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Dubai 1

I'm not telling you anything new here, but Dubai is a major tourist destination. We have friends who stop off there en route to visiting family "down under" and friends who go there for golfing holidays. They rave about it. It also looms large on the world sporting calendar with major horse racing, Formula 1, tennis, golf and rugby sevens competitions all held there. So, when faced with the legal need to leave and re-enter Saudi to renew my business visa, a monthly hardship I have to endure until my Iqama (residency permit) comes through, it didn't take long to decide it was the place to go for the weekend.

My good friend Clive, who was there in the seventies with the Royal Artillery recalled it being a fishing village around the mouth of a creek. It's on the west coast of the UAE but strategically handy for the Straits of Hormuz, the narrow dogleg of water at the point where the Arabian Gulf meets the Gulf of Oman, an inshoot of the Indian Ocean. [Oh dear, time for a geography lesson for some of you. If you know all this, please skip to the next paragraph, or even better, email me with corrections or improvements.] The Arabian Peninsula is the large lump of land that extends south west from the countries at the eastern end of the Mediterranean. It is bounded by the Arabian Gulf to the north east and is across the water from Iran, by the Indian Ocean to the south-east, and the Red Sea to the south-west, facing Egypt, Sudan, Eritrea, Djibouti and Somalia across the water. The bulk of the peninsula belongs to the Kingdom of Saudi Arabia, maybe 75% or so. To put its size in context, it's similar to all of Western Europe. Along its north east coast are the independent countries / Emirates / Sultanates of Kuwait, Bahrain, Qatar, United Arab Emirates (UAE) and Oman, with Yemen around the corner at the south end. All have land borders with KSA. Still with me?

Dubai is the largest city in the UAE with about 2.5 m residents and is larger than the capital city which is Abu Dhabi. UAE is a union of seven Emirates, all territories ruled by their Emirs. The two main emirates are Abu Dhabi and Dubai, and there is great competitive rivalry between the two. So much so that they are pushing each other to see who can spend their oil money most ostentatiously. Dubai seems to be the winner with world famous buildings such as the Burj Khalifa (world's tallest occupied building), the Burj Arab hotel (the one that looks like a sail), the world's "largest" shopping mall etc etc. Unlike normal cities in the UK where there is a clear city centre and all well known buildings are central, and usually within walking distance of each other, Dubai stretches out 20 odd miles along the coast between its two international airports. Landmark sites are scattered about hither and thither.

The UAE is a modern day Texas, oil rich and the best of everything. Loud and proud. But scratch the surface and it is still a Muslim country, just not so conservative as it's neighbour KSA. There has been a huge influx of immigrants there, probably 85% to 90% are non-natives. The economy in Dubai is moving away from oil (which is still important), but the last few years have seen its role in the economy fall below 20%. The big industries are tourism, travel (its one of the biggest air hubs in the world) and finance. It is now the trading powerhouse of the middle east.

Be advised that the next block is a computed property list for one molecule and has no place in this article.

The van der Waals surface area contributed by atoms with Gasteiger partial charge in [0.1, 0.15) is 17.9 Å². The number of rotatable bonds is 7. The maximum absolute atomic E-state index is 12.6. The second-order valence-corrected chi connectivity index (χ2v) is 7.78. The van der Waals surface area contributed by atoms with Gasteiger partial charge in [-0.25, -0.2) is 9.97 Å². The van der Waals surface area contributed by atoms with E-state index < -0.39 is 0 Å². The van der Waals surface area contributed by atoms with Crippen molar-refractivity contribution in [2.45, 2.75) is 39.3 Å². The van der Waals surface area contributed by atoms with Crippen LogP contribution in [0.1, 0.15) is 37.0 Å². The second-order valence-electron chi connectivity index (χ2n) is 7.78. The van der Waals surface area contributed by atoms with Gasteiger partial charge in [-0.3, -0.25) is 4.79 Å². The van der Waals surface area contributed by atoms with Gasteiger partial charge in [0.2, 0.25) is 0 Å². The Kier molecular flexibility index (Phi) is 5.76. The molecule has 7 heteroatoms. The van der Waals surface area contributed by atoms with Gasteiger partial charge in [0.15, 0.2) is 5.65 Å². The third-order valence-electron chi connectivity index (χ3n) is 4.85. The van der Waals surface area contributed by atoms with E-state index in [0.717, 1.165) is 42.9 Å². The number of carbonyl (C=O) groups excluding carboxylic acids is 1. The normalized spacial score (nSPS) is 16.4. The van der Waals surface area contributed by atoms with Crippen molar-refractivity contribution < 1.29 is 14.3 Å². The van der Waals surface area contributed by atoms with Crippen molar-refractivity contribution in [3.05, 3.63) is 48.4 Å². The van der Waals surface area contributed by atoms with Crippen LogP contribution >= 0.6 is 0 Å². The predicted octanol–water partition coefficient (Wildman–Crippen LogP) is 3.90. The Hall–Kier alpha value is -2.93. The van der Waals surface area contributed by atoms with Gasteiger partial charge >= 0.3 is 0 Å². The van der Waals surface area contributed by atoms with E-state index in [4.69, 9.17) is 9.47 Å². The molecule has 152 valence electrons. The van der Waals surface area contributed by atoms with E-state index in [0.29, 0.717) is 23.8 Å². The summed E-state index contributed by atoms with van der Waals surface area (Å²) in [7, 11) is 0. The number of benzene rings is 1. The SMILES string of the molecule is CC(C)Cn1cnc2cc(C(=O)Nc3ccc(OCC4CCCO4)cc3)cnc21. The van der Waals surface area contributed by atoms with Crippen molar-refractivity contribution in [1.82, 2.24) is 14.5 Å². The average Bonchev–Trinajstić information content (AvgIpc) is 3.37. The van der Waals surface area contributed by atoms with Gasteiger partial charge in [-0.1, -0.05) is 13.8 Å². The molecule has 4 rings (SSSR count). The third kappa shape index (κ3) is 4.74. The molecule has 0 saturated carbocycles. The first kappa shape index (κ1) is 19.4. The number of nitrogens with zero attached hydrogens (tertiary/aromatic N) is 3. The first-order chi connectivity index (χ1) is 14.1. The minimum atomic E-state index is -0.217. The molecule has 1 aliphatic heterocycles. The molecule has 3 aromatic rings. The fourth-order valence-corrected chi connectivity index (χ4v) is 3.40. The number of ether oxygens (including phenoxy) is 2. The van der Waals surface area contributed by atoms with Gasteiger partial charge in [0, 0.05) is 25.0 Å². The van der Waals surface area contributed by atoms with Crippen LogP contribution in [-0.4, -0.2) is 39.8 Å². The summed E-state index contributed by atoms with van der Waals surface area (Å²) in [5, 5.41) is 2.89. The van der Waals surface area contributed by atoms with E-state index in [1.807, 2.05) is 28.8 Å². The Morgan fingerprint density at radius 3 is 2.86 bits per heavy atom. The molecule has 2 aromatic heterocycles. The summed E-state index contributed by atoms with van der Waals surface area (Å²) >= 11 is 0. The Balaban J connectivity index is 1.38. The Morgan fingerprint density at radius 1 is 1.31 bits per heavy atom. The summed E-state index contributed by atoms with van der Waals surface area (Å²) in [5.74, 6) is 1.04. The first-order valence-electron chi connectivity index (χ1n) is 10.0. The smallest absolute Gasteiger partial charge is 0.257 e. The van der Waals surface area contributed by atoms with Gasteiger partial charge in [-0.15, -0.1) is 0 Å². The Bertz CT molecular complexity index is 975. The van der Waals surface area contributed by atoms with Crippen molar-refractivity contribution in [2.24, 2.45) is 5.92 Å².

The UAE is unusual in having two flag-carrier airlines, Emirates and Etihad. The former is Dubai based, the latter Abu Dhabi. They are in competition with each other, and shadow each other's trading moves like Aldi and Lidl shops do in Europe. Emirates started a route to Glasgow, so Etihad went to Edinburgh. They have invested in the best of equipment, and like their neighbour Qatar Airways which flies from nearby Doha, are synonymous with world class service. I ignored all that and chose to fly from Riyadh to Dubai DXB with FlyDubai, and back with Flynas. These are regional economy airlines, and for the 90 minute flight I wasn't looking for anything other than a seat and space for hand baggage (still scarred by my Aegean experience).

On Thursday night when I checked in at Riyadh Terminal 1, it looked like the black hole of Calcutta. It seemed as if the entire population fo Riyadh was leaving town simultaneously. Maybe it was less-than efficient departure security screening and visa exit protocols, I don't know. But with 90 minutes before my flight was due to depart I was getting seriously worried that I wouldn't make it. Suddenly I had some inspiration. As part of my baggage retreival process last month I had managed to geaina good orientation of the airport. Terminal 2 is 10 minutes walk from T1, so there would be little lost in checking it out. As it happened, T2 was all but deserted, and two minutes after arriving there I was through security and Emigration. And 10 minutes later having walked the transfer corridor, I was back in T1 airside and ready to board.

I was really looking forward to a cold beer, and when I got to the hotel in Dubai, thats exactly what I had. The 8 GBP cost was harder to swallow than the beer itself!

This edition is getting quite long, so I'll continue about Dubai in a later post.




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